About 40 instances of COVID-19 'fake news' debunked since January: S Iswaran

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A shopping cart is filled with groceries in a supermarket during the outbreak here on 3 April, 2020. (PHOTO: Reuters)
A shopping cart is filled with groceries in a supermarket during the outbreak here on 3 April, 2020. (PHOTO: Reuters)

SINGAPORE — Some 40 instances of “fake news” on COVID-19 have been debunked and clarified by the government since late January this year, said Communications and Information Minister S Iswaran in Parliament on Monday (4 May).

These include speculations, rumours, scams, and outright falsehoods, he added, in response to questions by MacPherson SMC Member of Parliament (MP) Tin Pei Ling on the issue of fake news during the outbreak in Singapore.

During the same parliamentary session, Home Affairs and Health Senior Parliamentary Secretary Amrin Amin reiterated that the police take a “serious view” of all reports of falsehoods regarding COVID-19.

These include those that claim “partial lockdowns” as they may cause public alarm, said Amrin, adding that the police will investigate such cases and take firm actions against the culprits.

He was responding to Mountbatten MP Lim Biow Chuan’s queries on actions taken by authorities to tackle falsehoods.

Amrin cited an example where the authorities identified a 40-year-old man who allegedly circulated a message with false claims that he had “intel” that the government would close all coffee shops and food courts, and open supermarkets only two days a week.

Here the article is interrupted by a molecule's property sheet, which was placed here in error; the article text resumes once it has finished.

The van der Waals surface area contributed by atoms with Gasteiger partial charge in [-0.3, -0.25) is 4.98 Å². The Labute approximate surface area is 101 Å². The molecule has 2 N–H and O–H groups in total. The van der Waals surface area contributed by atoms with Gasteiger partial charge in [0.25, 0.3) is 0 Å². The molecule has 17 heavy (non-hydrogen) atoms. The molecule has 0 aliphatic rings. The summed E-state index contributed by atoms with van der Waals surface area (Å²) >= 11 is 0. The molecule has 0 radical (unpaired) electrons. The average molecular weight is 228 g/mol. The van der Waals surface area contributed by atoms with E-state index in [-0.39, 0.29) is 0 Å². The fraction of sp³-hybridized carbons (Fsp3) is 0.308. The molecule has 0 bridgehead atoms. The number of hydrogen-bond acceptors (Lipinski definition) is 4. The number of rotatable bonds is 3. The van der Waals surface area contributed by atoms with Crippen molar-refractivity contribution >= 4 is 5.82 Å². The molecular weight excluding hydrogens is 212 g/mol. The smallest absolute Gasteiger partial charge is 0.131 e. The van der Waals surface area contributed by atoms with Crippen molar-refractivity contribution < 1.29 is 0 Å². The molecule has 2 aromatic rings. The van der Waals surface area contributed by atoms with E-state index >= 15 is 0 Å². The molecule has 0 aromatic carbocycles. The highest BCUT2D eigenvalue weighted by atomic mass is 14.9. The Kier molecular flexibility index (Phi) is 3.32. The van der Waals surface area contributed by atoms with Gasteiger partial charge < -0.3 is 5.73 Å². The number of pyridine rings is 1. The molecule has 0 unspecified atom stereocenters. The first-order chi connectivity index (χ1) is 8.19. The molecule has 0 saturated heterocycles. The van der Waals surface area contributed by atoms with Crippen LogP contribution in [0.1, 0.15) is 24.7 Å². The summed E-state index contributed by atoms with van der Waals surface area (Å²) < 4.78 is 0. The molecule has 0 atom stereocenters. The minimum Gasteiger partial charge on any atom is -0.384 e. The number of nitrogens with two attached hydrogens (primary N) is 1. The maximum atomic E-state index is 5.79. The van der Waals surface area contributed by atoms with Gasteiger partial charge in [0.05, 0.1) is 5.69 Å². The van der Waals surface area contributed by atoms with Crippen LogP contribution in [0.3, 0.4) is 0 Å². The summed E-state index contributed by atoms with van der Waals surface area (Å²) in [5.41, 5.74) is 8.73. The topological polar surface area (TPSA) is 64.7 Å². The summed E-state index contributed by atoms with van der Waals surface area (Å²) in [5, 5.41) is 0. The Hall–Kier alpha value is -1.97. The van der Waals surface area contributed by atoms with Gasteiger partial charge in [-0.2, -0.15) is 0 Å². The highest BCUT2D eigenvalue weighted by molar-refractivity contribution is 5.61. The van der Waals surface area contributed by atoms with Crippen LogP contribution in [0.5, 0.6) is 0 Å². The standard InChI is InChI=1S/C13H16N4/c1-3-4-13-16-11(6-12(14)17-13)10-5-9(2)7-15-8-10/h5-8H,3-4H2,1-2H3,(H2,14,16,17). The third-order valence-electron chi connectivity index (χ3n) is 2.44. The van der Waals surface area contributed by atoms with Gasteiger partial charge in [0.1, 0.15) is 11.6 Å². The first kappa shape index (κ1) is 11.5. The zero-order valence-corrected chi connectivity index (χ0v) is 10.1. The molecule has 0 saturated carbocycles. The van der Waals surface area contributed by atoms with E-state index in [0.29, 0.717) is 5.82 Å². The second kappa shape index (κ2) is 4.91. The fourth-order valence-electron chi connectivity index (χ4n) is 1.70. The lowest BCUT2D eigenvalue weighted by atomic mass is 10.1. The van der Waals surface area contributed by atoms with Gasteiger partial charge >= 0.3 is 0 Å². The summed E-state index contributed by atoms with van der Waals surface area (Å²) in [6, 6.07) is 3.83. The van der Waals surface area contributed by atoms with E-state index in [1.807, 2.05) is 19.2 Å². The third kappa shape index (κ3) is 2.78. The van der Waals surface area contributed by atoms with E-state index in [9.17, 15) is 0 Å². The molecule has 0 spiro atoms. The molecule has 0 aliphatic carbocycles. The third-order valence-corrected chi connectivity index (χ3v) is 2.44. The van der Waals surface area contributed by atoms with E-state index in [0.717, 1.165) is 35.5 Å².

The man, who urged readers to go “stock up” on items, was charged on 27 April for an offence of communicating a false message under the Miscellaneous Offences (Public Order and Nuisance) Act.

Under the act, offenders can face a jail term of up to three years, a maximum fine of $10,000 or both.

Iswaran noted that clarifications to the fake news have been conveyed through media, on government websites, social media, and the Gov.sg channel on WhatsApp and Telegram.

“Our primary focus is on ensuring that Singaporeans receive reliable and accurate information in a timely manner,” he added.

Legislation actions have also been taken under the Protection from Online Falsehoods and Manipulation Act, or POFMA, against Singaporeans, here or abroad, as well as some foreign parties and websites.

”We will not hesitate to use the full force of the law against those who deliberately or maliciously purvey falsehoods,” said Iswaran.

While some of the efforts taken in the early stages of the outbreak have effectively stemmed the flow of fake news, it did not completely eradicate it, he added.

"Having said that, I think they are also episodic and we see sometimes, for want of a better word, a cluster pops up because there's a new source of information and then others build on it," he said.

While the government does not proactively track those who spread fake news during the outbreak, it will take “quick action”, when the false information is brought to its attention, Iswaran added.

He noted that while the government has a “comprehensive tool kit” – including POFMA, Miscellaneous Offences Act and the penal code – to deal with the issue, each individual has to play his or her part in stemming the spread of fake news.

“It is of utmost importance, especially at a time of crisis like this, that each and every one of us does the right thing by checking that the messages we receive come from reliable sources, and make the effort to verify a claim or piece of information before sharing it,” Iswaran said.

“Because ultimately, such falsehoods will find no traction if we do not give it any traction.”

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